3. Identify phrases that can reassure staff and families that use of opioids can be safe and appropriate in EOL care.
  4. Distinguish delirium from agitation near the EOL.
  5. Identify sources of agitation in a dying patient.
  6. Describe at least one pharmacologic and one nonpharmacologic method to treat agitation near the EOL.
  7. Learn to provide anticipatory guidance about what physical symptoms to expect during the dying process.
  8. Demonstrate phrases that may comfort family members.
  9. Discuss ways that families may be able to create valuable memories.
  10. Learn key steps in performing a death exam.
  11. Review postmortem expectations and care plan.

Author Information

  • Terry Murphy, MD: University of Michigan Medical School
  • D'Anna Saul, MD: University of Michigan Medical School
  • Elizabeth Hollenkamp, RN, BSN: University of Michigan Medical School
  • Matthew Niedner, MD: University of Michigan Medical School
  • James Azim, JD, MD: University of Michigan Medical School
  • Adam Marks, MD: University of Michigan Medical School
  • Cecilia Trudeau: University of Michigan Medical School
  • Katie Lehmann, LMSW: University of Michigan Medical School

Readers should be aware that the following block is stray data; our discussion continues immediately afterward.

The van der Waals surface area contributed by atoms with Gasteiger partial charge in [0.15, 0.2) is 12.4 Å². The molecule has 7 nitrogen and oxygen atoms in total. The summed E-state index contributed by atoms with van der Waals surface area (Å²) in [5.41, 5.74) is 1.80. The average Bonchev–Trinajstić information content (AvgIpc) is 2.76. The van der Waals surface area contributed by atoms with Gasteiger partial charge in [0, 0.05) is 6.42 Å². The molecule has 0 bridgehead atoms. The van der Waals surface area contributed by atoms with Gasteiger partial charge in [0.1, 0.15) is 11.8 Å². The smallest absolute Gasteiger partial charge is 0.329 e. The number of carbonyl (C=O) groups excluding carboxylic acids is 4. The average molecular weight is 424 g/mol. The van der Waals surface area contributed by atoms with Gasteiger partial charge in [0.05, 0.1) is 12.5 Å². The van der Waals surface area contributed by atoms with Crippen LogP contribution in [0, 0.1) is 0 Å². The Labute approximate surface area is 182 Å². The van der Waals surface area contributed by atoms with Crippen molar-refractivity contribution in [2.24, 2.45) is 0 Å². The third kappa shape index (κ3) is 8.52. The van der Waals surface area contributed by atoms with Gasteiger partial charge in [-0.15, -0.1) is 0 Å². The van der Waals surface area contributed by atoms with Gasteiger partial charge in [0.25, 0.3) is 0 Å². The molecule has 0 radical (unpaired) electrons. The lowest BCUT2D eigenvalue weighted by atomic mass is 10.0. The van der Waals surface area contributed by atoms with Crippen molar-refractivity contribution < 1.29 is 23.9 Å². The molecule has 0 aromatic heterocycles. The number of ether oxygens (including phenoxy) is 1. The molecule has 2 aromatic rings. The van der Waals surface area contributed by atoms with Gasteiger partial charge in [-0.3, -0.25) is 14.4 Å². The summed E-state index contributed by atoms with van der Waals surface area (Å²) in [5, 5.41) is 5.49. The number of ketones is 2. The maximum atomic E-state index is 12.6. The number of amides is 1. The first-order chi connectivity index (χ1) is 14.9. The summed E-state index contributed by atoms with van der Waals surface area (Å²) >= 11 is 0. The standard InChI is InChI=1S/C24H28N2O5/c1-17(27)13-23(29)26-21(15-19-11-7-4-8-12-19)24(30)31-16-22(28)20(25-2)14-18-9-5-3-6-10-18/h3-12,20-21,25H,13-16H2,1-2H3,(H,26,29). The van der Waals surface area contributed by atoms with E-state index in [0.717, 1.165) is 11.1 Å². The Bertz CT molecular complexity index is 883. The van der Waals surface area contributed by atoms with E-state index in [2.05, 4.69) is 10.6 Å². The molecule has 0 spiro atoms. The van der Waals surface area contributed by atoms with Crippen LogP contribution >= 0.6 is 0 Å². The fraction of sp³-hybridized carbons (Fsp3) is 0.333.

• Maureen Giacomazza, RN: University of Michigan Medical School
  • Patricia Keefer, MD: University of Michigan Medical School
  • Ken Pituch, MD: University of Michigan Medical School

Disclosures
None to report.

Funding/Support
None to report.


References

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  2. Donoghue AJ, Durbin DR, Nadel FM, Stryjewski GR, Kost SI, Nadkarni VM. Effect of high-fidelity simulation on Pediatric Advanced Life Support training in pediatric house staff: a randomized trial. Pediatr Emerg Care. 2009;25(3):139-144. http://dx.doi.org/10.1097/PEC.0b013e31819a7f90
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  6. National Consensus Project for Quality Palliative Care. Clinical Practice Guidelines for Quality Palliative Care. 2nd ed. Pittsburgh, PA: National Consensus Project for Quality Palliative Care; 2009.
  7. Physicians’ Handbook on Medical Certification of Death: 2003 Revision. Hyattsville, MD: National Center for Health Statistics; 2003. DHHS publication (PHS) 2003-1108.
  8. Truog RD, Burns JP, Mitchell C, Johnson J, Robinson W. Pharmacologic paralysis and withdrawal of mechanical ventilation at the end of life. N Engl J Med. 2000;342(7):508-511. http://dx.doi.org/10.1056/NEJM200002173420712
  9. Truog RD, Cist AF, Brackett SE, et al. Recommendations for end-of-life care in the intensive care unit: the Ethics Committee of the Society of Critical Care Medicine. Crit Care Med. 2001;29(12):2332-2348. http://dx.doi.org/10.1097/00003246-200112000-00017
  10. Wrede-Seaman L. Pediatric Pain and Symptom Management Algorithms for Palliative Care. Seattle, WA: Intellicard; 2005.


Citation

Murphy T, Saul D, Hollenkamp E, et al. A child’s last hours—multidisciplinary training in end-of-life care in children’s hospitals: adolescent with cystic fibrosis. MedEdPORTAL. 2016;12:10372. https://doi.org/10.15766/mep_2374-8265.10372